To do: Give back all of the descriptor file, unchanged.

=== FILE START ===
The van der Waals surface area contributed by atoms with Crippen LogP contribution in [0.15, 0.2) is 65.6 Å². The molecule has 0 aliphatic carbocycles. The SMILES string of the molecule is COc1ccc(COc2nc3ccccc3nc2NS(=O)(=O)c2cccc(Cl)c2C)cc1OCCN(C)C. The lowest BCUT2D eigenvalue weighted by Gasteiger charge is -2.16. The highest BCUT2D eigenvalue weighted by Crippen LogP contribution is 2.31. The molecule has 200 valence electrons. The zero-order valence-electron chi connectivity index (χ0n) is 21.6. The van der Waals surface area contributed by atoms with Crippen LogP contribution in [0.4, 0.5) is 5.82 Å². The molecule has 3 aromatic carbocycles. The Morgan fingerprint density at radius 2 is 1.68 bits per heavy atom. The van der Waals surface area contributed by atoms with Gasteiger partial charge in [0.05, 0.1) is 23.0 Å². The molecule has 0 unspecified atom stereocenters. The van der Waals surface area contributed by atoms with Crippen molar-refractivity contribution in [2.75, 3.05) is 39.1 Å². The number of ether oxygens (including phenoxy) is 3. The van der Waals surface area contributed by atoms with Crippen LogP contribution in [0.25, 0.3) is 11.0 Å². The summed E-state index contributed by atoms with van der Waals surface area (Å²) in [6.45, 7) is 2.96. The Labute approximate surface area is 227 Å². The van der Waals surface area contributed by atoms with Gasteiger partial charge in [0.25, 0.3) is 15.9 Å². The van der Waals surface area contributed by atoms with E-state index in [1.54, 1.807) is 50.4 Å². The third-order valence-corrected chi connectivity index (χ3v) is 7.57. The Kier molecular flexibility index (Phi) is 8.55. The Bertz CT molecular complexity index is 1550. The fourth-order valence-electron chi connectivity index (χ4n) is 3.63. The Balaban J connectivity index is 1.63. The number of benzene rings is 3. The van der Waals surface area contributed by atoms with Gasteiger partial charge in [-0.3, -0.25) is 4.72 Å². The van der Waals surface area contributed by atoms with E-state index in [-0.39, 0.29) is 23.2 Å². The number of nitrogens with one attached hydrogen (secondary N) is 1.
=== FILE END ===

The van der Waals surface area contributed by atoms with Crippen LogP contribution in [0.15, 0.2) is 65.6 Å². The molecule has 0 aliphatic carbocycles. The SMILES string of the molecule is COc1ccc(COc2nc3ccccc3nc2NS(=O)(=O)c2cccc(Cl)c2C)cc1OCCN(C)C. The lowest BCUT2D eigenvalue weighted by Gasteiger charge is -2.16. The highest BCUT2D eigenvalue weighted by Crippen LogP contribution is 2.31. The molecule has 200 valence electrons. The zero-order valence-electron chi connectivity index (χ0n) is 21.6. The van der Waals surface area contributed by atoms with Crippen LogP contribution in [0.4, 0.5) is 5.82 Å². The molecule has 3 aromatic carbocycles. The Morgan fingerprint density at radius 2 is 1.68 bits per heavy atom. The van der Waals surface area contributed by atoms with Gasteiger partial charge in [0.05, 0.1) is 23.0 Å². The molecule has 0 unspecified atom stereocenters. The van der Waals surface area contributed by atoms with Crippen molar-refractivity contribution in [2.75, 3.05) is 39.1 Å². The number of ether oxygens (including phenoxy) is 3. The van der Waals surface area contributed by atoms with Crippen LogP contribution in [0.25, 0.3) is 11.0 Å². The summed E-state index contributed by atoms with van der Waals surface area (Å²) in [6.45, 7) is 2.96. The Labute approximate surface area is 227 Å². The van der Waals surface area contributed by atoms with Gasteiger partial charge in [0.25, 0.3) is 15.9 Å². The van der Waals surface area contributed by atoms with E-state index in [1.54, 1.807) is 50.4 Å². The third-order valence-corrected chi connectivity index (χ3v) is 7.57. The Kier molecular flexibility index (Phi) is 8.55. The Bertz CT molecular complexity index is 1550. The fourth-order valence-electron chi connectivity index (χ4n) is 3.63. The Balaban J connectivity index is 1.63. The number of benzene rings is 3. The van der Waals surface area contributed by atoms with Gasteiger partial charge in [-0.3, -0.25) is 4.72 Å². The van der Waals surface area contributed by atoms with E-state index in [-0.39, 0.29) is 23.2 Å². The number of nitrogens with one attached hydrogen (secondary N) is 1.